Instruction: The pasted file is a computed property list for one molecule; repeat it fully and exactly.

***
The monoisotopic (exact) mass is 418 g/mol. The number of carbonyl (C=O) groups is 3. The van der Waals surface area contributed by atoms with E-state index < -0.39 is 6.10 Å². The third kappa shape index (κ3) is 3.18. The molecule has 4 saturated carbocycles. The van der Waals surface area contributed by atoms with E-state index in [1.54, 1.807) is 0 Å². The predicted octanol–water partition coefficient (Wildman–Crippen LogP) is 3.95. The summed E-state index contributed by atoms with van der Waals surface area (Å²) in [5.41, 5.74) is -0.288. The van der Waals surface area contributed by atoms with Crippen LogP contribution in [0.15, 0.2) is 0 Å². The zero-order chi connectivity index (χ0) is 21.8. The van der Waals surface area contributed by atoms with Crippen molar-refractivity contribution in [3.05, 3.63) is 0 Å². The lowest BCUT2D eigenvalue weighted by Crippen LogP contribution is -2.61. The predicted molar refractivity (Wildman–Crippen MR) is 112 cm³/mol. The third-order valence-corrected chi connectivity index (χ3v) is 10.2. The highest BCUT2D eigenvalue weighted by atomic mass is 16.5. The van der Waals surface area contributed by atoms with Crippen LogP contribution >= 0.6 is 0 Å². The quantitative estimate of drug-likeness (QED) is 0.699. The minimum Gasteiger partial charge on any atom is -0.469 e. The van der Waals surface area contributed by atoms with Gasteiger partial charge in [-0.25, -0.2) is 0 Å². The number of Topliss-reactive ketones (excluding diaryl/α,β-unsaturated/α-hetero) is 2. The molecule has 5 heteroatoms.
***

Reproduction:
The monoisotopic (exact) mass is 418 g/mol. The number of carbonyl (C=O) groups is 3. The van der Waals surface area contributed by atoms with E-state index < -0.39 is 6.10 Å². The third kappa shape index (κ3) is 3.18. The molecule has 4 saturated carbocycles. The van der Waals surface area contributed by atoms with E-state index in [1.54, 1.807) is 0 Å². The predicted octanol–water partition coefficient (Wildman–Crippen LogP) is 3.95. The summed E-state index contributed by atoms with van der Waals surface area (Å²) in [5.41, 5.74) is -0.288. The van der Waals surface area contributed by atoms with Crippen LogP contribution in [0.15, 0.2) is 0 Å². The zero-order chi connectivity index (χ0) is 21.8. The van der Waals surface area contributed by atoms with Crippen molar-refractivity contribution in [3.05, 3.63) is 0 Å². The lowest BCUT2D eigenvalue weighted by Crippen LogP contribution is -2.61. The predicted molar refractivity (Wildman–Crippen MR) is 112 cm³/mol. The third-order valence-corrected chi connectivity index (χ3v) is 10.2. The highest BCUT2D eigenvalue weighted by atomic mass is 16.5. The van der Waals surface area contributed by atoms with Crippen LogP contribution >= 0.6 is 0 Å². The quantitative estimate of drug-likeness (QED) is 0.699. The minimum Gasteiger partial charge on any atom is -0.469 e. The van der Waals surface area contributed by atoms with Gasteiger partial charge in [-0.25, -0.2) is 0 Å². The number of Topliss-reactive ketones (excluding diaryl/α,β-unsaturated/α-hetero) is 2. The molecule has 5 heteroatoms.